Monday, June 16, 2008

"EURO" is the new "BLACK" redux

January, 2001: George W. Bush is sworn into office, promising the return of American isolationism. He also reminds the world that ignorance and specifically ignorance of geography and the lives of non-Americans is highly valued in the U.S. of A. American basketball fans, still clinging to the dominance of the Dream Team in the 1992 Olympics, mimic the attitude. The NBA finals champions are referred to as the "World Champs."

Meanwhile, the defensive tactics developed by the Bad-Boy Pistons and the Riley Knicks/Heat teams of the 1990's have been widely adopted and resulted in the (temporary) end of motion in the American half-court offense. With teams unable to make cuts or dives without being grabbed or shoved, a strategy of basketball isolationism, starring "Next-Jordan" scoring guards, arises. The trend towards isolationism is pushed along also by the Jordan effect on the amateur leagues that feed the NBA, as they, under the grips of the shoe companies, have gotten into the business of developing and nurturing scoring superstars.

In this era of isolationism (in both basketball and the country), Allen Iverson becomes an effective weapon -- quick and skilled enough to create a shot without the help of a screen, small enough that contact that might be ignorable for larger players is called a foul when committed against AI.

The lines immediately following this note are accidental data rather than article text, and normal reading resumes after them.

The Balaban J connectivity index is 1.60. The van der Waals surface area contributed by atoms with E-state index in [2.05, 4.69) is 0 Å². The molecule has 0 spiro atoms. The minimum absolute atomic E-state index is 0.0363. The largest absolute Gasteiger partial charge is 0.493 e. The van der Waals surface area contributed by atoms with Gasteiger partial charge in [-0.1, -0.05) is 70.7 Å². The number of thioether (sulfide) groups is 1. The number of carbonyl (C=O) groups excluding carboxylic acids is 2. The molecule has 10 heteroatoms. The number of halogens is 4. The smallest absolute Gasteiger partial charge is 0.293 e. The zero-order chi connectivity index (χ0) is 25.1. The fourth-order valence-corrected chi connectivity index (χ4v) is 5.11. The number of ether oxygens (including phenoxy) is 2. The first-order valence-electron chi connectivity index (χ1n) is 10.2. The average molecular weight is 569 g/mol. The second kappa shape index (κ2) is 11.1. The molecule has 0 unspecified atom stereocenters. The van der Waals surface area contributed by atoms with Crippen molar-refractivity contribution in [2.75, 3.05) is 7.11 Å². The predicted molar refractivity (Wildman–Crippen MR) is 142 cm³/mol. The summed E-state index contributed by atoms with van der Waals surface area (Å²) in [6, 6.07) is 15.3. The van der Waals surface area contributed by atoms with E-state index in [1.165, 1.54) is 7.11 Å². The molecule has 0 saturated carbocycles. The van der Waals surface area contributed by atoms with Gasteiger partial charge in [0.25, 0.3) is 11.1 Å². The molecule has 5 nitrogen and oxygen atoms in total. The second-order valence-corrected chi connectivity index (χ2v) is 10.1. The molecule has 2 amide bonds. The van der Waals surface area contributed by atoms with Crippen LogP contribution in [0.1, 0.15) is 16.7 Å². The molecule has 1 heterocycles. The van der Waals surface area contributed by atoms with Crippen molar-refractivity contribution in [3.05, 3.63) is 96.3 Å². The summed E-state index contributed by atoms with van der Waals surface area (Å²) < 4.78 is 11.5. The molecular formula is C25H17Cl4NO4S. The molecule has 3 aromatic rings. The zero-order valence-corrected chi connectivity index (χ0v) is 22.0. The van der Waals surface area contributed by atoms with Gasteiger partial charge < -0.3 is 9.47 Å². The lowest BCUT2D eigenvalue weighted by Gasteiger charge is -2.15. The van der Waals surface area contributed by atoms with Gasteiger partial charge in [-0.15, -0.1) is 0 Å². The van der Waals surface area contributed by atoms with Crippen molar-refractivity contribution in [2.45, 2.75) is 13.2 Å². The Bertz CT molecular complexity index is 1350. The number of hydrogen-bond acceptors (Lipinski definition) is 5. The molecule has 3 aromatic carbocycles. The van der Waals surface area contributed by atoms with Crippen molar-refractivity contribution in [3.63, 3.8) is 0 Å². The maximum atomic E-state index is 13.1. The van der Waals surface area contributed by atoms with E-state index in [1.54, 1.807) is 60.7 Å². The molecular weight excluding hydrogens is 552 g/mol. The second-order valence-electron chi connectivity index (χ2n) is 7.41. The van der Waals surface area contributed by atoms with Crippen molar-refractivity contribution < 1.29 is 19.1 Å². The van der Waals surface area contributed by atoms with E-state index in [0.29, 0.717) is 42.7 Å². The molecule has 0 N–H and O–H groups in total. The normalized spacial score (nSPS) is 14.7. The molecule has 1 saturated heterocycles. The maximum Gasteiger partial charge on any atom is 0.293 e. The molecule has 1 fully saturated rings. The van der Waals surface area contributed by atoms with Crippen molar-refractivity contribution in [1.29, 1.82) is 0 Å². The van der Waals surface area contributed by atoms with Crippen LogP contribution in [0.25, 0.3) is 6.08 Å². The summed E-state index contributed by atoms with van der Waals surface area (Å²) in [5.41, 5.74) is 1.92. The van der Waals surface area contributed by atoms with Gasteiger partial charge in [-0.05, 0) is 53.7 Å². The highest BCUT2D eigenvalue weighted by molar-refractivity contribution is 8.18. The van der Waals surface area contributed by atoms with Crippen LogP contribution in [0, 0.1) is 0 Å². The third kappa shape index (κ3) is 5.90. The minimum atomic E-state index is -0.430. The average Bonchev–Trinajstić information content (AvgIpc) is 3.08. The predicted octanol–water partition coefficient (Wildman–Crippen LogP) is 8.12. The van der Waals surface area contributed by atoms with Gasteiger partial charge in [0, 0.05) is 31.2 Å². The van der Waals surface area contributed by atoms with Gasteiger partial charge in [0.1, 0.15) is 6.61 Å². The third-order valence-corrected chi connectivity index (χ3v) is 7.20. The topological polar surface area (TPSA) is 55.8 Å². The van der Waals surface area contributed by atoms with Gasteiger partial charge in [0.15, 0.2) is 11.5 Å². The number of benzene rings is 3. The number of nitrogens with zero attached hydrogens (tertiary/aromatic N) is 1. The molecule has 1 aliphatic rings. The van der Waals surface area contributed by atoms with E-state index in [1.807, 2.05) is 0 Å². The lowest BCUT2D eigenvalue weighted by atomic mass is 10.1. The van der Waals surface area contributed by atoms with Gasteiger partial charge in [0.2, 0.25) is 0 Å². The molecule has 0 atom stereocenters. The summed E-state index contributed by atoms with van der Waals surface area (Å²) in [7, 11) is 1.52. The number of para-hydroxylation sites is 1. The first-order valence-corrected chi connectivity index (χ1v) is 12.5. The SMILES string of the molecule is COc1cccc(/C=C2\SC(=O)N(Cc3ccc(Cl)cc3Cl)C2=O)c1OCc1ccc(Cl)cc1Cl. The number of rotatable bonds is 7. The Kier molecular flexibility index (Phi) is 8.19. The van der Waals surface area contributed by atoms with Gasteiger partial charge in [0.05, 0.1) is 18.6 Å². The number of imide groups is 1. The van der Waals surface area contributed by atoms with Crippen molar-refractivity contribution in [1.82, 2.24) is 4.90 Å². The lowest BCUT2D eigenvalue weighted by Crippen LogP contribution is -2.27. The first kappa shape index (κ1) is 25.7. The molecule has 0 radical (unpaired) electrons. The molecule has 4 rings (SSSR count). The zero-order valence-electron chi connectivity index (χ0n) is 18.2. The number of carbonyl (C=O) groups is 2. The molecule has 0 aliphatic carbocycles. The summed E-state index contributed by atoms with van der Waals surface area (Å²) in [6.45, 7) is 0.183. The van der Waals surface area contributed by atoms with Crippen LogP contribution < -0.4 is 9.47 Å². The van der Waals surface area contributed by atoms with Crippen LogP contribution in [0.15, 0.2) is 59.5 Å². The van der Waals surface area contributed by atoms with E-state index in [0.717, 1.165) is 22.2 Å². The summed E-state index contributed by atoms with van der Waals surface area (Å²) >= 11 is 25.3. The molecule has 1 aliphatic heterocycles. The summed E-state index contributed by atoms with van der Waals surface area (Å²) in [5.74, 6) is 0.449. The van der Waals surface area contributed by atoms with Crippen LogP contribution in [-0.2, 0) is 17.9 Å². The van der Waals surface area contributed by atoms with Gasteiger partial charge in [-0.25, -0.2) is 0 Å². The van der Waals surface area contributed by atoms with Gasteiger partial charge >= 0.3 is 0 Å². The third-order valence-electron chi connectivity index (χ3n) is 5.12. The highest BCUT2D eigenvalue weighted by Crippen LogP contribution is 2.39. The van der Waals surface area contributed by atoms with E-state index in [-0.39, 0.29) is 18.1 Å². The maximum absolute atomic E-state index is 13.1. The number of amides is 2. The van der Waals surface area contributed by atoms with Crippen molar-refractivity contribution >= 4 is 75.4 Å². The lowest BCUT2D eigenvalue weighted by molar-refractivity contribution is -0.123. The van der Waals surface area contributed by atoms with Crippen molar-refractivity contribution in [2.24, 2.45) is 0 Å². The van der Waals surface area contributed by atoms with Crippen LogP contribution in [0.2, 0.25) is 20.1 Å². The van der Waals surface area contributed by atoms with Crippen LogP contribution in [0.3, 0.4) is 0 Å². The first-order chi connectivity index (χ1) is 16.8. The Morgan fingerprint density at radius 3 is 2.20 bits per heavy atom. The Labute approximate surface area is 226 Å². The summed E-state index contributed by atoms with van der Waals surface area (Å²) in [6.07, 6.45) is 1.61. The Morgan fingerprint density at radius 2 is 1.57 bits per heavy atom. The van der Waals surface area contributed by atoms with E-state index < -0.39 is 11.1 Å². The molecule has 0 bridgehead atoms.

Summer, 2001: Allen Iverson and his cornrows vs. the Lakers in the NBA Finals. Iverson scores 35.6 points per game in a losing effort. Despite the loss, the series leaves us with the lasting image of a dominant Iverson, all swagger and sneer, stepping over Tyronn Lue en route to handing the Lakers their only loss of the postseason. AI comes to represent something -- an uprising, a futile but necessary struggle against empire. He was UNIX to L.A.'s Microsoft, an F-U to Bush's stolen America, an alternative to Michael Jordan's strategy of appeasement. White suburban America is aghast, longing for the days of West and Cousy and short shorts.

Fall, 2001: Planes fly into the World Trade Center and Pentagon. Brown people everywhere hope that it was the act of antoher McVeigh white supremacist. Flying While Brown (FWB) joins Driving While Black (DWB) and Checkpoint-crossing While Palestinian (CWP) in the "[Traveling] While [Color]" section of international crime. Congress passes the PATRIOT Act.

Spring, 2002: AI gives the famous "practice" speech. AI vs. Larry Brown. Black vs. White, flashy crossover vs. right-way hustle. The moment is a reincarnation of Sprewell vs. Carlisimo, or OJ vs. the LAPD. The geography of feelings regarding the practice speech line up perfectly with Karl Rove's red state-blue state monster.

At this point, the Euro vs. Black American dichotomy is still characterized as "Skilled" vs. "Athletic/Raw", "Polished" vs. "Thug", etc. But all of this soon changes --

Spring, 2003: U.S. Invasion of Iraq. The escalation of xenophobia and isolationism at home. An attempt by congress to officially change the name of "French Fries" to "Freedom Fries." A hostile American basketball fanbase watches skeptically as a small Frenchman named Tony Parker plays the point for the NBA Champion Spurs. Despite his success, American fans find superficial reasons to hate him while secretly longing for the more innocent days of Iverson -- at least he didn't speak French.

Meanwhile, the era of isolationism in basketball enters its "last throes":